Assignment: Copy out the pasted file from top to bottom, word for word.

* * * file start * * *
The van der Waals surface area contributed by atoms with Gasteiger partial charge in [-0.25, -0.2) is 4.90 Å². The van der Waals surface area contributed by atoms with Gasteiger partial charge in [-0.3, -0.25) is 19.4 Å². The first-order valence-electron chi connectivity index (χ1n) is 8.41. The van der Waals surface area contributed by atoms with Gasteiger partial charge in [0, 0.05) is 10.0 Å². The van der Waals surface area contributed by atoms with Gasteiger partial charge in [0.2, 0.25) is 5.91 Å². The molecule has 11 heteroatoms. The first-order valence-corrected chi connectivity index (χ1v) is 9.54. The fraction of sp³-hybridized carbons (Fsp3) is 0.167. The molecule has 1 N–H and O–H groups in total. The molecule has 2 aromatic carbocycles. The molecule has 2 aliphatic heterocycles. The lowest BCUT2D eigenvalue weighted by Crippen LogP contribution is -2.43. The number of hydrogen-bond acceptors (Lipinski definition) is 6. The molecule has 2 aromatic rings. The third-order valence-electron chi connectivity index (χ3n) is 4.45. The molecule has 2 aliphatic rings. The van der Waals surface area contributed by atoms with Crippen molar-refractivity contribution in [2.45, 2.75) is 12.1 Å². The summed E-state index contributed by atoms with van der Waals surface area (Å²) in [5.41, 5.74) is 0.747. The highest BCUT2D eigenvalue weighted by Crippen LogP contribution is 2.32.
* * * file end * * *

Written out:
The van der Waals surface area contributed by atoms with Gasteiger partial charge in [-0.25, -0.2) is 4.90 Å². The van der Waals surface area contributed by atoms with Gasteiger partial charge in [-0.3, -0.25) is 19.4 Å². The first-order valence-electron chi connectivity index (χ1n) is 8.41. The van der Waals surface area contributed by atoms with Gasteiger partial charge in [0, 0.05) is 10.0 Å². The van der Waals surface area contributed by atoms with Gasteiger partial charge in [0.2, 0.25) is 5.91 Å². The molecule has 11 heteroatoms. The first-order valence-corrected chi connectivity index (χ1v) is 9.54. The fraction of sp³-hybridized carbons (Fsp3) is 0.167. The molecule has 1 N–H and O–H groups in total. The molecule has 2 aromatic carbocycles. The molecule has 2 aliphatic heterocycles. The lowest BCUT2D eigenvalue weighted by Crippen LogP contribution is -2.43. The number of hydrogen-bond acceptors (Lipinski definition) is 6. The molecule has 2 aromatic rings. The third-order valence-electron chi connectivity index (χ3n) is 4.45. The molecule has 2 aliphatic rings. The van der Waals surface area contributed by atoms with Crippen molar-refractivity contribution in [2.45, 2.75) is 12.1 Å². The summed E-state index contributed by atoms with van der Waals surface area (Å²) in [5.41, 5.74) is 0.747. The highest BCUT2D eigenvalue weighted by Crippen LogP contribution is 2.32.